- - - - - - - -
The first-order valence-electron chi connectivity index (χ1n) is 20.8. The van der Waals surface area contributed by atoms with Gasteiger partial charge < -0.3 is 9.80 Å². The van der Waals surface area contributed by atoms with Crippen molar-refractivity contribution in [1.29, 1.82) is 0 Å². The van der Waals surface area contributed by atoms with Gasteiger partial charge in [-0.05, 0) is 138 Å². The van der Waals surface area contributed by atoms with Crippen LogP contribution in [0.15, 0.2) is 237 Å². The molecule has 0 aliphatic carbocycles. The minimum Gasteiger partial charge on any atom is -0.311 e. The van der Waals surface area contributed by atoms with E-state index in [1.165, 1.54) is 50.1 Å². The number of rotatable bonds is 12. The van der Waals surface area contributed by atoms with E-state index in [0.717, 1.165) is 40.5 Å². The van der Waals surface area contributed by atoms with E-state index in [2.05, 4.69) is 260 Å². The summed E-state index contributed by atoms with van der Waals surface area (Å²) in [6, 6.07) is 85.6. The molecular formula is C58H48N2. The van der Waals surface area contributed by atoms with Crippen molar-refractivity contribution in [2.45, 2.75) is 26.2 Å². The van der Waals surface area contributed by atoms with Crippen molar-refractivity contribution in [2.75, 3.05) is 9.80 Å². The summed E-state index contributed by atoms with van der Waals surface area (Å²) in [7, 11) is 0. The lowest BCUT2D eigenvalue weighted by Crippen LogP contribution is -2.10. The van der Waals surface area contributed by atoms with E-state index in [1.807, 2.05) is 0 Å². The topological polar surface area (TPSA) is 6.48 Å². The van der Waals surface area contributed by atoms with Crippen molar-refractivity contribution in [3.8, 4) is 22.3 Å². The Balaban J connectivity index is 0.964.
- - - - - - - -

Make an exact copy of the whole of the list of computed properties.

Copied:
The first-order valence-electron chi connectivity index (χ1n) is 20.8. The van der Waals surface area contributed by atoms with Gasteiger partial charge < -0.3 is 9.80 Å². The van der Waals surface area contributed by atoms with Crippen molar-refractivity contribution in [1.29, 1.82) is 0 Å². The van der Waals surface area contributed by atoms with Gasteiger partial charge in [-0.05, 0) is 138 Å². The van der Waals surface area contributed by atoms with Crippen LogP contribution in [0.15, 0.2) is 237 Å². The molecule has 0 aliphatic carbocycles. The minimum Gasteiger partial charge on any atom is -0.311 e. The van der Waals surface area contributed by atoms with E-state index in [1.165, 1.54) is 50.1 Å². The number of rotatable bonds is 12. The van der Waals surface area contributed by atoms with E-state index in [0.717, 1.165) is 40.5 Å². The van der Waals surface area contributed by atoms with E-state index in [2.05, 4.69) is 260 Å². The summed E-state index contributed by atoms with van der Waals surface area (Å²) in [6, 6.07) is 85.6. The molecular formula is C58H48N2. The van der Waals surface area contributed by atoms with Crippen molar-refractivity contribution in [2.45, 2.75) is 26.2 Å². The van der Waals surface area contributed by atoms with Crippen molar-refractivity contribution in [2.75, 3.05) is 9.80 Å². The summed E-state index contributed by atoms with van der Waals surface area (Å²) in [7, 11) is 0. The lowest BCUT2D eigenvalue weighted by Crippen LogP contribution is -2.10. The van der Waals surface area contributed by atoms with E-state index in [1.807, 2.05) is 0 Å². The topological polar surface area (TPSA) is 6.48 Å². The van der Waals surface area contributed by atoms with Crippen molar-refractivity contribution in [3.8, 4) is 22.3 Å². The Balaban J connectivity index is 0.964.